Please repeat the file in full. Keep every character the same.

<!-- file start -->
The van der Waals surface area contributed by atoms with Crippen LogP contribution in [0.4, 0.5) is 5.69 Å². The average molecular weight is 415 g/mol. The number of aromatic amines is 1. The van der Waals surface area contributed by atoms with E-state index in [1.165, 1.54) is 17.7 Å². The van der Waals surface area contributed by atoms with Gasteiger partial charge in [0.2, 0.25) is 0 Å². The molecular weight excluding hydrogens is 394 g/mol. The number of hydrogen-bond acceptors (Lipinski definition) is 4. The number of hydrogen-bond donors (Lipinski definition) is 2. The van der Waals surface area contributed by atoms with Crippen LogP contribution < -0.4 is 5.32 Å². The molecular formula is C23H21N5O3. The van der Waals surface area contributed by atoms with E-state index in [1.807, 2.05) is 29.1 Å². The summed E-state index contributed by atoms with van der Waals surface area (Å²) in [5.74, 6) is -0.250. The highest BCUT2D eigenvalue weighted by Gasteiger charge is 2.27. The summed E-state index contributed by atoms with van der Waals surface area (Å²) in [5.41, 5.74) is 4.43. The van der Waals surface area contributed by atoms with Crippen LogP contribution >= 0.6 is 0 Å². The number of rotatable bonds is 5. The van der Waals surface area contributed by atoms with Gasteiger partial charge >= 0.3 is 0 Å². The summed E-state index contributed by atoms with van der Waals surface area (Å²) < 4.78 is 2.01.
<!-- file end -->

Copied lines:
The van der Waals surface area contributed by atoms with Crippen LogP contribution in [0.4, 0.5) is 5.69 Å². The average molecular weight is 415 g/mol. The number of aromatic amines is 1. The van der Waals surface area contributed by atoms with E-state index in [1.165, 1.54) is 17.7 Å². The van der Waals surface area contributed by atoms with Gasteiger partial charge in [0.2, 0.25) is 0 Å². The molecular weight excluding hydrogens is 394 g/mol. The number of hydrogen-bond acceptors (Lipinski definition) is 4. The number of hydrogen-bond donors (Lipinski definition) is 2. The van der Waals surface area contributed by atoms with Crippen LogP contribution < -0.4 is 5.32 Å². The molecular formula is C23H21N5O3. The van der Waals surface area contributed by atoms with E-state index in [1.807, 2.05) is 29.1 Å². The summed E-state index contributed by atoms with van der Waals surface area (Å²) in [5.74, 6) is -0.250. The highest BCUT2D eigenvalue weighted by Gasteiger charge is 2.27. The summed E-state index contributed by atoms with van der Waals surface area (Å²) in [5.41, 5.74) is 4.43. The van der Waals surface area contributed by atoms with Crippen LogP contribution >= 0.6 is 0 Å². The number of rotatable bonds is 5. The van der Waals surface area contributed by atoms with Gasteiger partial charge >= 0.3 is 0 Å². The summed E-state index contributed by atoms with van der Waals surface area (Å²) < 4.78 is 2.01.